Why a points victory for Biden might not spell bad news for markets

Whichever way you look at things, 2020 should have been a year for politics. Instead, all the focus has been on COVID-19 and pretty much still is. Or at least it was until Tuesday’s first televised presidential debate in the US, which degenerated into something resembling a street-brawl.


For those that witnessed this rather distasteful encounter, establishing a winner and loser is tricky. It was so hard to understand what each were saying at times, it is doubtful whether anyone who was undecided before would make up or even change their minds as a result. Biden was probably happy that despite Trump’s attempts to agitate and unsettle, he landed no serious punches and he now has to survive only two more debates without being caught by a Trump haymaker. It is almost certain there will be a change to the format for the remaining two presidential debates.


Whilst opinion polls, and we all know about the fallibilities of these, have Biden slightly ahead, his lead has been contracting but the first debate will probably do little to materially change their respective positions by much. Certainly stock markets think not, as share prices hardly moved on Wednesday.



Historically when the incumbent party wins, as the chart below shows, stock prices tend to advance. Conversely, when there is a sense of a changing of the guard, this generally sees a market adjustment in the run up to election night, before a subsequent recovery. Biden’s continued lead in the polls with so little time before polling day might help to explain the near 6% fall in US stock prices since the start of September.



Debates aside, it is probably worth looking at why markets might feel a little nervous about a Biden victory. The Republican trump card (sorry I couldn’t resist the pun) tends to be economic stewardship, investors simply see Republicans as more business-friendly meaning in theory, the market response to a Trump victory should be positive. But this time around, Trump’s standing with voters has been compromised by the pandemic, the economic fall-out that has followed and his chaotic response. Moreover his attempts to boost his ratings have been met with criticism and seemingly when he seems to make headway on one crisis, he’s hit with accusations over alleged remarks about U.S war dead, or revelations that he might not have paid much in the way of taxes.


On the other hand, Joe Biden has made no secret of his intention to raise taxes and break up large corporates, particularly those where he feels they enjoy monopolistic positions, and many large technology companies will fall under this purview. Whilst the campaign is about more than taxes, it is worth looking at Democrat proposals as some are eye-catching:


  • Higher rate tax for high earners to move from 37% to almost 40%. This would possibly impact the economy but during the Obama and Clinton administrations, higher rate tax stood at around 40% but this did not cause an outright recession


  • The corporate tax (paid by companies) rate to move from 21% to 28%. No company (or shareholder) will want to see higher taxes levied on profits but the current 21% rate does represent an artificially low level, the lowest since the 1930s. Between 1990 and 2017, the corporate tax rate was 35% so these proposals fall short of that, but there is no denying a link between (lower) company tax and (stronger) economic performance. A higher tax rate here is one area which makes investors rightly nervous.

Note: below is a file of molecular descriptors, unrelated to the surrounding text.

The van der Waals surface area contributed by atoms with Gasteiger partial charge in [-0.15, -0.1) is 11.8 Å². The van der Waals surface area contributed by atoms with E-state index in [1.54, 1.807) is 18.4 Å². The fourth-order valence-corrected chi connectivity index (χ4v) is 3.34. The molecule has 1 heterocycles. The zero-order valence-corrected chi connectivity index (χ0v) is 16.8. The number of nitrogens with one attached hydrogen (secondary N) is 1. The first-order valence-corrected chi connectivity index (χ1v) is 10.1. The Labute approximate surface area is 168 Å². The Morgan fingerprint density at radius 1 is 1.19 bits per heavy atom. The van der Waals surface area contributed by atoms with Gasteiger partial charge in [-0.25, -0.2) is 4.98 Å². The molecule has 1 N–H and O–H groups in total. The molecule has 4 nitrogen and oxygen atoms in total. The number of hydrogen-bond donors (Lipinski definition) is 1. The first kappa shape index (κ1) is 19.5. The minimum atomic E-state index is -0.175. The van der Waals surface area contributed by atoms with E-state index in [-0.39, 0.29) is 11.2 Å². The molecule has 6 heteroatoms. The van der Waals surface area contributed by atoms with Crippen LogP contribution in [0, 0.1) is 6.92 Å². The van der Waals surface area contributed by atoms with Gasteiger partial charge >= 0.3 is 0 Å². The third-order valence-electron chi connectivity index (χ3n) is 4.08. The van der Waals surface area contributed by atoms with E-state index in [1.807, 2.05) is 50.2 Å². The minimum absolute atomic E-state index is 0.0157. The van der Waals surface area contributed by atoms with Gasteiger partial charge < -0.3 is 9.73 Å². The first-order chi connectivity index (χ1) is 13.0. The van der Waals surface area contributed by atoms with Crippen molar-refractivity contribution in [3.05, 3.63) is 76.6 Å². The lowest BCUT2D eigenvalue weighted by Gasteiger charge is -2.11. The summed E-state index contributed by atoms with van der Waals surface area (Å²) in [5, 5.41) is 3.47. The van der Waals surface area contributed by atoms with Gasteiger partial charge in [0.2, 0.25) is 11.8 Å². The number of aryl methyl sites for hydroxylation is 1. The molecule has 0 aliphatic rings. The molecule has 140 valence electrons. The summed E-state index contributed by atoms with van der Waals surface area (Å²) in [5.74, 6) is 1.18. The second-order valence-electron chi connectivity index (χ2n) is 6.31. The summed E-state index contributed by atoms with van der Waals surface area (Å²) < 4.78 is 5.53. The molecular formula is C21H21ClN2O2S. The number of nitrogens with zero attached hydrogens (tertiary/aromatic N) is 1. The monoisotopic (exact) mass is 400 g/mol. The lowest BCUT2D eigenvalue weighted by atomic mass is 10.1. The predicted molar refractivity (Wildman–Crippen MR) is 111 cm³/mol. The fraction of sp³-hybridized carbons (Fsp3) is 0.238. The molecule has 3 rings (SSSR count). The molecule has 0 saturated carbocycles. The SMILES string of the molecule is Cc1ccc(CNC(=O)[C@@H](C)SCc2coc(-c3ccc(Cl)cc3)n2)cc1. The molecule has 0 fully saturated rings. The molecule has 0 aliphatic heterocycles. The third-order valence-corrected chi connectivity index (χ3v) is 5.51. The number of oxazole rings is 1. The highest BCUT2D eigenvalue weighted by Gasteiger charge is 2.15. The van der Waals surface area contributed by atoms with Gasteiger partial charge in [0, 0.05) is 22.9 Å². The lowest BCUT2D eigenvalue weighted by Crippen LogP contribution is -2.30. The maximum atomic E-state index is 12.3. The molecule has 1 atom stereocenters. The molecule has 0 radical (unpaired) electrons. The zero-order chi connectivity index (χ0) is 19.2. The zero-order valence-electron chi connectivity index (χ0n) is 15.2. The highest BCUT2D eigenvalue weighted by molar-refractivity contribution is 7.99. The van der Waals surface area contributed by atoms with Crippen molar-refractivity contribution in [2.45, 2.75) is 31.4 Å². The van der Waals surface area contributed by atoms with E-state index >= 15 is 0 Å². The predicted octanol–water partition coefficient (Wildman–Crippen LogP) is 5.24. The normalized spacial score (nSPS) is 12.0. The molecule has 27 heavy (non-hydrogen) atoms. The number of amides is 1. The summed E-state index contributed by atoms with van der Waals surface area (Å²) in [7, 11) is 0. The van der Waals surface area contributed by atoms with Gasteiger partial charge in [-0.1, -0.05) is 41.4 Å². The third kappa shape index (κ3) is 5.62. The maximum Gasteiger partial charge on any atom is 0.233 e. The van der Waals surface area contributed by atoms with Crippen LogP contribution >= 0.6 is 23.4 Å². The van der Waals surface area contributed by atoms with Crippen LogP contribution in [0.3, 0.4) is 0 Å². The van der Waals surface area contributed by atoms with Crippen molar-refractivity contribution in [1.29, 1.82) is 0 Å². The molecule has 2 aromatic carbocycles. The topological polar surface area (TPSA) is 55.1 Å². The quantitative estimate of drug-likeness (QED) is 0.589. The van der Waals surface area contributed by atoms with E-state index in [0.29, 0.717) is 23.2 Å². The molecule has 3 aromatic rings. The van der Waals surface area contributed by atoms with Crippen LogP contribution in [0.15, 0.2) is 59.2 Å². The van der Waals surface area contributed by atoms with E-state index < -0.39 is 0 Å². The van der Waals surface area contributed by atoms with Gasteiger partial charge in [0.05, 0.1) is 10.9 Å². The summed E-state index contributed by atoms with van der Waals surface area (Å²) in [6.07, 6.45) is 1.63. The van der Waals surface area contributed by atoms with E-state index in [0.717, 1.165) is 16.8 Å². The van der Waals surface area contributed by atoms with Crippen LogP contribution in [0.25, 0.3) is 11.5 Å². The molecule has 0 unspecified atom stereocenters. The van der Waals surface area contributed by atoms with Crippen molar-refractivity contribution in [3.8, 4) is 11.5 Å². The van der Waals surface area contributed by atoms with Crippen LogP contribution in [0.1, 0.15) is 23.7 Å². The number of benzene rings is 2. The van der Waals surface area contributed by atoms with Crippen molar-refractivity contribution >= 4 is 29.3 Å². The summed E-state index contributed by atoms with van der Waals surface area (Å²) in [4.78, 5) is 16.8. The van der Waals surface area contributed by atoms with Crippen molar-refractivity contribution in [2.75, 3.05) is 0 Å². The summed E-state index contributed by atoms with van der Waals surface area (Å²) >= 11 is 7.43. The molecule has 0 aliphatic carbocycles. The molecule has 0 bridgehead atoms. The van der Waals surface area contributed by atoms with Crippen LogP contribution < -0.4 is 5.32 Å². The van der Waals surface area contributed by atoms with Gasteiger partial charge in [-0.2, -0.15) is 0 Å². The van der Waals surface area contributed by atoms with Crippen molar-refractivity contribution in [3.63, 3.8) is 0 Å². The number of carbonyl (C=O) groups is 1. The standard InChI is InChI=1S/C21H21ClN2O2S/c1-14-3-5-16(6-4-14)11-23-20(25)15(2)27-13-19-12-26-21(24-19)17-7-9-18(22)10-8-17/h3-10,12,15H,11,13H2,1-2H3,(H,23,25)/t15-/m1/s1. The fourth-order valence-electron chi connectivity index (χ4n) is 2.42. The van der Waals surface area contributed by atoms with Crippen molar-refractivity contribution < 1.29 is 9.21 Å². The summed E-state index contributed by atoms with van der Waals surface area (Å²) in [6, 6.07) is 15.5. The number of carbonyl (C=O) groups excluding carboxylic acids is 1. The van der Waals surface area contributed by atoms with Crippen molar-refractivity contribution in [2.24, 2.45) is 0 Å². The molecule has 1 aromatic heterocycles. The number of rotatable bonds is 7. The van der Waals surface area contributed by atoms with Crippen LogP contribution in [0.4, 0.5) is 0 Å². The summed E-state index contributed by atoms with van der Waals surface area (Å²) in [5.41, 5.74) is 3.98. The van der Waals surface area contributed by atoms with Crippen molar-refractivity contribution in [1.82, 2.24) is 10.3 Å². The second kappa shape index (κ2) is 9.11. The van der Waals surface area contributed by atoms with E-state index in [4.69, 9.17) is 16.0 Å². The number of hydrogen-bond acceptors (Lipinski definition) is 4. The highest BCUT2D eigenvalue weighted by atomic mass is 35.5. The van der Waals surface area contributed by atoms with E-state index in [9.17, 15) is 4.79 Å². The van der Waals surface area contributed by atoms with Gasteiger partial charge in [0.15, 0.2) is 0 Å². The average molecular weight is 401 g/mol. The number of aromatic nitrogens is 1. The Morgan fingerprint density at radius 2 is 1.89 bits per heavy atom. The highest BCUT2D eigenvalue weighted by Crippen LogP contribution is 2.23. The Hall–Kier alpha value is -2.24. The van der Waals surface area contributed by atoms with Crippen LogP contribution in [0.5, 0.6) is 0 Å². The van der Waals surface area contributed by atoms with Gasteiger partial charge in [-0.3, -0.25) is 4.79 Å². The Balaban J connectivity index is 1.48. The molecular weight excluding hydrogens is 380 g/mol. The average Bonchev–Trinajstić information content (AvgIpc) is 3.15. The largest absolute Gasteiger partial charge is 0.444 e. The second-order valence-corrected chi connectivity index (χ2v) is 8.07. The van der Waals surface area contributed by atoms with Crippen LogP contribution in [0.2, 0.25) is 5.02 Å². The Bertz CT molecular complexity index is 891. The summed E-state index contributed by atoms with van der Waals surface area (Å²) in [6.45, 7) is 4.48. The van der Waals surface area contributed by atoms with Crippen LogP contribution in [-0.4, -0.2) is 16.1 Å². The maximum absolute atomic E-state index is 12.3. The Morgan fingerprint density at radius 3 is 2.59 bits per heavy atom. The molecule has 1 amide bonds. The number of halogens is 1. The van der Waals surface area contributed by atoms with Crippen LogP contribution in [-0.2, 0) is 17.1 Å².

• Changes to the US equivalent of inheritance tax and the tax treatment of dividends for high earners but both of these will be costly and difficult to implement


  • The final proposal is the social security payroll tax on earners of more than $400k. This represents an additional rate of 12%, taking the overall income tax rate for higher earners to more than 50%, the threshold beyond which taxes become a disincentive. With state taxes added into the equation (California for example is 13%), the top rate of combined taxes could reach 65%. Reaching these heady levels could mean the US struggles to retain talent.


Whilst a Biden clean sweep undoubtedly spells higher taxes, it is worth considering another very plausible outcome, which is a Democrat victory but where Republicans retain control of the Senate. This would make getting things done extremely difficult and would mean that most tax hikes were ‘dead on arrival’. The business case for a Biden victory is trade. He would likely be far more outward looking, less pugilistic and focused on forging better relations with both China and Europe. Certainly history supports this thesis and in fact, despite the Republicans being seen as more pro-business, stock markets have actually fared better during Democrat administrations in the post-war period.


As they say, a week is a long time in politics and with 32 days to go, a lot can still happen, but make no mistake, this is shaping up to be a bruising encounter and probably a very close election. Contested elections are often accompanied by a ‘defensive crouch’ by markets. This, and the failure to agree a further stimulus package, could additionally explain the profit taking we witnessed in markets last month. If things stay as they are now, we will see Joe Biden in the White House, but history suggests this is reason to buy, not sell.


Dr Andrew Mann
Investment Director